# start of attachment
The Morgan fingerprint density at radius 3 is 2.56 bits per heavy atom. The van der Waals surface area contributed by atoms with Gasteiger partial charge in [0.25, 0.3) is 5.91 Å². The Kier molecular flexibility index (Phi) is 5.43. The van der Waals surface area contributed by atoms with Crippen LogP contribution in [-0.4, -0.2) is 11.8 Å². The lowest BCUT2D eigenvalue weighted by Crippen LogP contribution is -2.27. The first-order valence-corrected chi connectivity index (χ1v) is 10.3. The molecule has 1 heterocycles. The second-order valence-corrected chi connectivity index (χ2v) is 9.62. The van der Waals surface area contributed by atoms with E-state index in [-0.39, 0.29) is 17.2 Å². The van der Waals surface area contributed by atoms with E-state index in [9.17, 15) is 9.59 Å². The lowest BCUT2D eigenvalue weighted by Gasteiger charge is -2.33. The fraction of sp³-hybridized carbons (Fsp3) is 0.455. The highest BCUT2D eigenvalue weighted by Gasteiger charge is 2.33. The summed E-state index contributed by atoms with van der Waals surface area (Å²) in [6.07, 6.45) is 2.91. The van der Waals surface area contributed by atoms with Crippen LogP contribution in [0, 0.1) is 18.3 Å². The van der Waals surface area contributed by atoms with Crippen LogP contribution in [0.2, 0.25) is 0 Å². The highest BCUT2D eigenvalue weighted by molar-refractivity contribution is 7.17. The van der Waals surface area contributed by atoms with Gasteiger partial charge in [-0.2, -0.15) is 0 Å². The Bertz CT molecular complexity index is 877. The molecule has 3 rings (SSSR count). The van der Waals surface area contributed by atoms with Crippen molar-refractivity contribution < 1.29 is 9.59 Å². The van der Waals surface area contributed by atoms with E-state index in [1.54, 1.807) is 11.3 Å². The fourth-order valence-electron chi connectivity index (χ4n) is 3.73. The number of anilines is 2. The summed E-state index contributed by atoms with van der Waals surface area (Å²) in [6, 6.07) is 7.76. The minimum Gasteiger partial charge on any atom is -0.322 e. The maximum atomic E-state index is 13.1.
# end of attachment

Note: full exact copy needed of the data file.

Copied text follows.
The Morgan fingerprint density at radius 3 is 2.56 bits per heavy atom. The van der Waals surface area contributed by atoms with Gasteiger partial charge in [0.25, 0.3) is 5.91 Å². The Kier molecular flexibility index (Phi) is 5.43. The van der Waals surface area contributed by atoms with Crippen LogP contribution in [-0.4, -0.2) is 11.8 Å². The lowest BCUT2D eigenvalue weighted by Crippen LogP contribution is -2.27. The first-order valence-corrected chi connectivity index (χ1v) is 10.3. The molecule has 1 heterocycles. The second-order valence-corrected chi connectivity index (χ2v) is 9.62. The van der Waals surface area contributed by atoms with E-state index in [-0.39, 0.29) is 17.2 Å². The van der Waals surface area contributed by atoms with E-state index in [9.17, 15) is 9.59 Å². The lowest BCUT2D eigenvalue weighted by Gasteiger charge is -2.33. The fraction of sp³-hybridized carbons (Fsp3) is 0.455. The highest BCUT2D eigenvalue weighted by Gasteiger charge is 2.33. The summed E-state index contributed by atoms with van der Waals surface area (Å²) in [6.07, 6.45) is 2.91. The van der Waals surface area contributed by atoms with Crippen LogP contribution in [0, 0.1) is 18.3 Å². The van der Waals surface area contributed by atoms with Crippen LogP contribution in [0.2, 0.25) is 0 Å². The highest BCUT2D eigenvalue weighted by molar-refractivity contribution is 7.17. The van der Waals surface area contributed by atoms with Gasteiger partial charge in [-0.2, -0.15) is 0 Å². The Bertz CT molecular complexity index is 877. The molecule has 3 rings (SSSR count). The van der Waals surface area contributed by atoms with Crippen molar-refractivity contribution < 1.29 is 9.59 Å². The van der Waals surface area contributed by atoms with E-state index in [1.54, 1.807) is 11.3 Å². The fourth-order valence-electron chi connectivity index (χ4n) is 3.73. The number of anilines is 2. The summed E-state index contributed by atoms with van der Waals surface area (Å²) in [6, 6.07) is 7.76. The minimum Gasteiger partial charge on any atom is -0.322 e. The maximum atomic E-state index is 13.1.